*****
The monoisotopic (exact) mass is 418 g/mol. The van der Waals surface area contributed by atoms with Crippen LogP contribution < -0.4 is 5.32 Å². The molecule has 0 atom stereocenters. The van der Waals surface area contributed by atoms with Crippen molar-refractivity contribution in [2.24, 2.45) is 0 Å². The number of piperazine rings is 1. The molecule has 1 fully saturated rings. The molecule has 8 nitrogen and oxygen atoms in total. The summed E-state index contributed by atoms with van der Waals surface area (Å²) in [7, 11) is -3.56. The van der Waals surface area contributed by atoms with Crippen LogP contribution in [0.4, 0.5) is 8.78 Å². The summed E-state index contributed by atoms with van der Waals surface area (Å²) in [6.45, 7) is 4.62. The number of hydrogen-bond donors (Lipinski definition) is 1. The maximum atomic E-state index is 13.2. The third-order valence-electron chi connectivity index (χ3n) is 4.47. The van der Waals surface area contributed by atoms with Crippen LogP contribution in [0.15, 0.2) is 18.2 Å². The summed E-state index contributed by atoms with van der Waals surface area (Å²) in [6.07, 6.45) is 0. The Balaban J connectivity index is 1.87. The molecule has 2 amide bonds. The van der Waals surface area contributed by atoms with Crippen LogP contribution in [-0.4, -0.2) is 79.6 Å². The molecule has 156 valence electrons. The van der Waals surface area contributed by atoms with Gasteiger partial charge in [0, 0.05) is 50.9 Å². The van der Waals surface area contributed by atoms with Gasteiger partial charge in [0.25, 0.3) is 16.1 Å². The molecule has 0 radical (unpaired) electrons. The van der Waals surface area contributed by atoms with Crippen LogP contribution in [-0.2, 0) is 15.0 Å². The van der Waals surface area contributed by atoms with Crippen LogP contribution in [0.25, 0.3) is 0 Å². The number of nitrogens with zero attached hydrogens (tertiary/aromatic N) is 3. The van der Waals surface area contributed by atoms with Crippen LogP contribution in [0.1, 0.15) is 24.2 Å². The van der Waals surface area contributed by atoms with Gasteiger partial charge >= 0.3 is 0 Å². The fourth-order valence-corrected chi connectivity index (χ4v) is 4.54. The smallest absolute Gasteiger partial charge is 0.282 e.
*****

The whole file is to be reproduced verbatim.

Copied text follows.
The monoisotopic (exact) mass is 418 g/mol. The van der Waals surface area contributed by atoms with Crippen LogP contribution < -0.4 is 5.32 Å². The molecule has 0 atom stereocenters. The van der Waals surface area contributed by atoms with Crippen molar-refractivity contribution in [2.24, 2.45) is 0 Å². The number of piperazine rings is 1. The molecule has 1 fully saturated rings. The molecule has 8 nitrogen and oxygen atoms in total. The summed E-state index contributed by atoms with van der Waals surface area (Å²) in [7, 11) is -3.56. The van der Waals surface area contributed by atoms with Crippen LogP contribution in [0.4, 0.5) is 8.78 Å². The summed E-state index contributed by atoms with van der Waals surface area (Å²) in [6.45, 7) is 4.62. The number of hydrogen-bond donors (Lipinski definition) is 1. The maximum atomic E-state index is 13.2. The third-order valence-electron chi connectivity index (χ3n) is 4.47. The van der Waals surface area contributed by atoms with Crippen LogP contribution in [0.15, 0.2) is 18.2 Å². The summed E-state index contributed by atoms with van der Waals surface area (Å²) in [6.07, 6.45) is 0. The Balaban J connectivity index is 1.87. The molecule has 2 amide bonds. The van der Waals surface area contributed by atoms with Crippen LogP contribution in [-0.4, -0.2) is 79.6 Å². The molecule has 156 valence electrons. The van der Waals surface area contributed by atoms with Gasteiger partial charge in [0, 0.05) is 50.9 Å². The van der Waals surface area contributed by atoms with Gasteiger partial charge in [0.25, 0.3) is 16.1 Å². The molecule has 0 radical (unpaired) electrons. The van der Waals surface area contributed by atoms with Crippen LogP contribution in [-0.2, 0) is 15.0 Å². The van der Waals surface area contributed by atoms with Crippen LogP contribution in [0.25, 0.3) is 0 Å². The number of nitrogens with zero attached hydrogens (tertiary/aromatic N) is 3. The van der Waals surface area contributed by atoms with Crippen LogP contribution in [0.1, 0.15) is 24.2 Å². The van der Waals surface area contributed by atoms with Gasteiger partial charge >= 0.3 is 0 Å². The fourth-order valence-corrected chi connectivity index (χ4v) is 4.54. The smallest absolute Gasteiger partial charge is 0.282 e.